George Orwell’s Guide to Making Tea

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Background

If you think it sounds unlikely that the great George Orwell wrote a guide to making tea, you’re not alone. When I stumbled across this I thought it must be fake, someone was attributing this to George Orwell in order to get clicks or likes. But no, when I looked into it and bought the original source, it turns out to be entirely true. One of the most eminent authors of the 20th Century, he of 1984 and Animal Farm fame, did indeed write a guide to making tea.

The essay was published in the Evening Standard newspaper in January 1946 under the title “A Nice Cup of Tea”. It was then published in 1968 in book form, in a collection of essays entitled George Orwell: As I Please, 1943-1945: The Collected Essays, Journalism & Letters, Vol 3.

I highly recommend you search out the original because it is a treasure trove of Orwellian non-fiction written during the latter half of the Second World War. Animal Farm was published at the end of the time period covered by this volume so it provides fascinating insights not only into his thinking process that went into that and later novels but also about British life during the war years.

It is a collection of essays, book reviews, social observations, letters and journalistic pieces mainly written for The Tribune but also for other publications, such as the Evening Standard. His observations on the English people are still witheringly acute, even after 75 years.

His guide to making tea

His full guide to making tea runs to more than 700 words, so I shall just summarize it here. He writes that he finds “no fewer than eleven outstanding points”:

  1. Use Indian or Ceylonese (Sri Lankan in 2019 geographical terminology) tea if you are going to add milk. If not, then Chinese tea is perfectly acceptable.
  2. Make it in small teapot rather than a large urn.
  3. Warm the pot. He recommends placing it on the hob rather than swilling it out with hot water!
  4. Make it strong: six teaspoons of tea to one quart of water.
  5. Put the tea directly in the pot, not in a bag. He clearly did not approve of teabags.
  6. Take the teapot to the kettle so the water is fully boiling when poured on to the tea.
  7. After adding water, stir “or better, give the pot a good shake”.
  8. Drink out of a cylindrical cup, not a flat shallow one.
  9. Pour the cream off the milk before adding. Modern-day milk is usually homogenized so this isn’t possible. And he didn’t have the option skimmed/semi-skimmed/low-fat milk. Milk was just milk back then.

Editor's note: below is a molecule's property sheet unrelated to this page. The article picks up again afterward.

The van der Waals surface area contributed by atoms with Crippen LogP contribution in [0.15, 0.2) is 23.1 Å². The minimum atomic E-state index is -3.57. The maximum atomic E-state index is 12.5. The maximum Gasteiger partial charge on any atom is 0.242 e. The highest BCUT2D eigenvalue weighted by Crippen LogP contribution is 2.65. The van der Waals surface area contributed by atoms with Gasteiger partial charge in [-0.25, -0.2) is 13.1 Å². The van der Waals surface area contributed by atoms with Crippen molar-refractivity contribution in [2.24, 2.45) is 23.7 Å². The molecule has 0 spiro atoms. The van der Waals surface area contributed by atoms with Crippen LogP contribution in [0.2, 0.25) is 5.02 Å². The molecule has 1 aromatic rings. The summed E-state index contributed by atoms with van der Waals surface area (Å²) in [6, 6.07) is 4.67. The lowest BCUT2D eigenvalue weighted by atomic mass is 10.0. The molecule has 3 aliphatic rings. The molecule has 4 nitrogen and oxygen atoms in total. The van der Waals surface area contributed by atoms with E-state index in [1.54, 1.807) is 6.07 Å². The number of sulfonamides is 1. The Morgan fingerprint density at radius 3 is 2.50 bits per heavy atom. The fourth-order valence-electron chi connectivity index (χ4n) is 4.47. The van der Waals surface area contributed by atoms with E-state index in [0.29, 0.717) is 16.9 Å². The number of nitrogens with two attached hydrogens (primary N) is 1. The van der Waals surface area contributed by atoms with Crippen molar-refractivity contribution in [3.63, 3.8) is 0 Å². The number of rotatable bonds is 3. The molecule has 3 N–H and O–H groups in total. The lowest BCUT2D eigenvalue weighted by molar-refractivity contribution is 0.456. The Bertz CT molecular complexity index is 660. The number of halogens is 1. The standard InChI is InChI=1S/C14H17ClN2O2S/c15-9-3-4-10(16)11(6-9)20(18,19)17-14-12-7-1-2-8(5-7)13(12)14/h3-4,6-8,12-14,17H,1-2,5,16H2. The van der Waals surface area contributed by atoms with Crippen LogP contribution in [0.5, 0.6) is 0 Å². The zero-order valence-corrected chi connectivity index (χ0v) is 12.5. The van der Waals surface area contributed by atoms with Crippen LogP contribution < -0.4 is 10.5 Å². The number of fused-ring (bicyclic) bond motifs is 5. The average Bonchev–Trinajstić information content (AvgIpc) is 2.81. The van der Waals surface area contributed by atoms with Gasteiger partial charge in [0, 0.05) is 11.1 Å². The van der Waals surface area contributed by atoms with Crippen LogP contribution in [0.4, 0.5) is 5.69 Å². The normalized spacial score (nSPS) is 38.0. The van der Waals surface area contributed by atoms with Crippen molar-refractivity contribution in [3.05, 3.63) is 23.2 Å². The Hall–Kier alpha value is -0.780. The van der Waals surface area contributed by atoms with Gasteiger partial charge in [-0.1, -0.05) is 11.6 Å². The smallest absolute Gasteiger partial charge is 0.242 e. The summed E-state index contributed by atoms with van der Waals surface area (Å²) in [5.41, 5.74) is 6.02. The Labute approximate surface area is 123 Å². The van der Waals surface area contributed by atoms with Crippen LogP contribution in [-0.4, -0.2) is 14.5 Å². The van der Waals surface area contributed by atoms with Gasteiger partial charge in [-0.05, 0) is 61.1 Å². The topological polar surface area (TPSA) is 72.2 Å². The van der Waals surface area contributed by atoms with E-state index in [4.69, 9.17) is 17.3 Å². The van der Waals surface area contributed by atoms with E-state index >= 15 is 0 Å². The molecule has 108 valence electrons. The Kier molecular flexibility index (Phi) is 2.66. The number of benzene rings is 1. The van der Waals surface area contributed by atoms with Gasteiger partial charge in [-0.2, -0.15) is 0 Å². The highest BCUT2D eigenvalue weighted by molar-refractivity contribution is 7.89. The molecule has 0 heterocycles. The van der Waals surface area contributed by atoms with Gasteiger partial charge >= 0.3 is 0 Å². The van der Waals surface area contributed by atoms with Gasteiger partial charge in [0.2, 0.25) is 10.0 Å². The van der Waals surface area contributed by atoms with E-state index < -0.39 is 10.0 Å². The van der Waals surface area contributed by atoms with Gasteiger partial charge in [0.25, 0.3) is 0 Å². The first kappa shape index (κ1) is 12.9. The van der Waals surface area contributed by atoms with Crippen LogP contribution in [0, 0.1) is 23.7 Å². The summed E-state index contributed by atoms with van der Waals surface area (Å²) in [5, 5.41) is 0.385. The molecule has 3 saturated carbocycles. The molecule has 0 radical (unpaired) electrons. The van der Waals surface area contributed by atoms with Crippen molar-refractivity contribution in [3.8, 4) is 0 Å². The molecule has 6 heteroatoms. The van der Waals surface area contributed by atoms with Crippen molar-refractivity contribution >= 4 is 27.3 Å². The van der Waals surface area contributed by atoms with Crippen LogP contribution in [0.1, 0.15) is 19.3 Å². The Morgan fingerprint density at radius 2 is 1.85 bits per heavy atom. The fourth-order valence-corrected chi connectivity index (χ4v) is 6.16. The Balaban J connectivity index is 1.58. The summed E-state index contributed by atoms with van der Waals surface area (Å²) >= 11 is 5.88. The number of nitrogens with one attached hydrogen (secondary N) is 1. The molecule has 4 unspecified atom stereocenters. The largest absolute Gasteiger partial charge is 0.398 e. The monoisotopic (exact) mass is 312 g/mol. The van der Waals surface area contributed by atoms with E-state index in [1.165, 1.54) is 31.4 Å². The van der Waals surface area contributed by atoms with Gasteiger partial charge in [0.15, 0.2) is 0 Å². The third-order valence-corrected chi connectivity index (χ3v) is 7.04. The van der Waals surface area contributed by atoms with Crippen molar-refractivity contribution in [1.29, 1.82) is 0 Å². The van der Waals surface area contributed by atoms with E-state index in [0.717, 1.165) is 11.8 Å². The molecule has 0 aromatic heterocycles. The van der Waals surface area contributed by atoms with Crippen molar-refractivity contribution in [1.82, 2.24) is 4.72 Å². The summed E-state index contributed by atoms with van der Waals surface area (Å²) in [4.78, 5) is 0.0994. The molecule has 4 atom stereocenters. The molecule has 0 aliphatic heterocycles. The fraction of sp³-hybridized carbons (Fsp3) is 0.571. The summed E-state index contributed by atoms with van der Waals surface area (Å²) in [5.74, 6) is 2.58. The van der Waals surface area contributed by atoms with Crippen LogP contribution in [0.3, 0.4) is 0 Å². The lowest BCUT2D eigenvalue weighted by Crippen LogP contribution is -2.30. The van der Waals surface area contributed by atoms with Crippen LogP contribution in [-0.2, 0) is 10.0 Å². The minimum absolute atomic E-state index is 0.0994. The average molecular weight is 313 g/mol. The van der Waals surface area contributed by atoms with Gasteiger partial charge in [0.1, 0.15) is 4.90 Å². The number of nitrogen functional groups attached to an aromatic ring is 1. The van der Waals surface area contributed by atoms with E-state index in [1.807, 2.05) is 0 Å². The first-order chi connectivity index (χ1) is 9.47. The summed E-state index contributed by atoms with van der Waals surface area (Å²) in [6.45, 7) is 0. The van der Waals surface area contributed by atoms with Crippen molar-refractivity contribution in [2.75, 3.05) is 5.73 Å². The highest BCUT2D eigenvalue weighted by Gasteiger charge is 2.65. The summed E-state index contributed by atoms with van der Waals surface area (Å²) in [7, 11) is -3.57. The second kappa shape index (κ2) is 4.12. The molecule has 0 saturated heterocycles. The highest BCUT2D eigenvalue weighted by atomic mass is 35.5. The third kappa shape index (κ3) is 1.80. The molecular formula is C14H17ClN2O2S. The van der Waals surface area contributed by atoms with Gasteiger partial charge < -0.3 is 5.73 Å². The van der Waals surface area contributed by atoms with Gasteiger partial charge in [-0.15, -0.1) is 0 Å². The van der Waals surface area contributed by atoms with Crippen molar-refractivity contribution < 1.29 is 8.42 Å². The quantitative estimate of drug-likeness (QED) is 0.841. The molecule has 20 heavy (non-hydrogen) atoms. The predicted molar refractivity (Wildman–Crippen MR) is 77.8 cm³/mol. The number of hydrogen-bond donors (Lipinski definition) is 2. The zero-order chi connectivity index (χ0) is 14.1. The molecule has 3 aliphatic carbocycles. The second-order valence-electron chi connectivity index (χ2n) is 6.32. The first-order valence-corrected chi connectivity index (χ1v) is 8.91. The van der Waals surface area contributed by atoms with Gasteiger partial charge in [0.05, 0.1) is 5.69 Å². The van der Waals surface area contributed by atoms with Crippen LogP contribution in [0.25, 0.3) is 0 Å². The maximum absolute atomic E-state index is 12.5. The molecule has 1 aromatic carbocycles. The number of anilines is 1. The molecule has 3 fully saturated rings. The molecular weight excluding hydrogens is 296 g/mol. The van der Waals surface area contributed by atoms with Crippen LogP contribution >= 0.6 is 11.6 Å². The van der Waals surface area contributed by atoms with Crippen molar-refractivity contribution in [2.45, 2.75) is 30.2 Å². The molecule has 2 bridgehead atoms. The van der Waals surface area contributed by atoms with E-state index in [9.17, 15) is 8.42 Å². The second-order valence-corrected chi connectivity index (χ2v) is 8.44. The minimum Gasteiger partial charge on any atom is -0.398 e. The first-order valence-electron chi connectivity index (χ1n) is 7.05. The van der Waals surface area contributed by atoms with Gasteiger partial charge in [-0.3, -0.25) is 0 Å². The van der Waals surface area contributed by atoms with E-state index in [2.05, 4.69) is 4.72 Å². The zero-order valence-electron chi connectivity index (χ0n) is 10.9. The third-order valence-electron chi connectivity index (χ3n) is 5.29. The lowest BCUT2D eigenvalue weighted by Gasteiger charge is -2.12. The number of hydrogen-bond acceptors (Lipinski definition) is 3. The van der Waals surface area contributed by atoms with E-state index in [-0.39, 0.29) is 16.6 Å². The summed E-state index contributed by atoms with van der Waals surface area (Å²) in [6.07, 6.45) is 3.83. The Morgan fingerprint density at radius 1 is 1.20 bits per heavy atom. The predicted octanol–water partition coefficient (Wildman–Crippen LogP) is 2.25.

10. That old controversy about which he is absolutely right: add the milk after adding the tea to the cup, not the other way round. People who put the milk in first are just wrong. Okay?
  11. It should be drunk without sugar. He says “how can you call yourself a true tea-lover if you destroy the flavour of your tea by putting sugar in it?” I couldn’t agree with him more.

An excellent guide still as relevant in 2019 as it was when it was published. The only thing on the list that I don’t routinely do is use loose tea: the lack of mess provided by teabags, especially when just making a single mug, is too convenient and yes, I am a lazy and impatient person and use teabags much of the time. I also have never shaken a teapot full of scalding hot tea because that seems like a dangerous idea.

If you have enjoyed George Orwell’s fiction works, I highly recommend you read some of his non-fiction works because they are a truly fascinating insight into the world of 1940s Britain.

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12 thoughts on “George Orwell’s Guide to Making Tea”

  1. Hello Lisa,
    George Orwell is one of the famous writer in 20th century. I had read some of his writings. Orwell’s every writings are awesome. I love his writings. In this post, you have showed us Orwell’s guide to make tea. I have enjoyed this guide very much. I want to follow his every steps to make perfect tea. It seems to me that if I follow his guide, I could make a perfect tea. Seeing your review, I can’t Control myself to buy this book.
    Thanks for your review.

    Reply
    • His fiction is of course legendary, one of the greatest novelists of the 20th century, so I was surprised by how much non-fiction he wrote as a journalist. It was how he made his living, as fiction paid very poorly, and his novels weren’t really very successful until after he died. I think his guide to tea-making is pretty much perfect too. Thanks for leaving a comment.

      Reply

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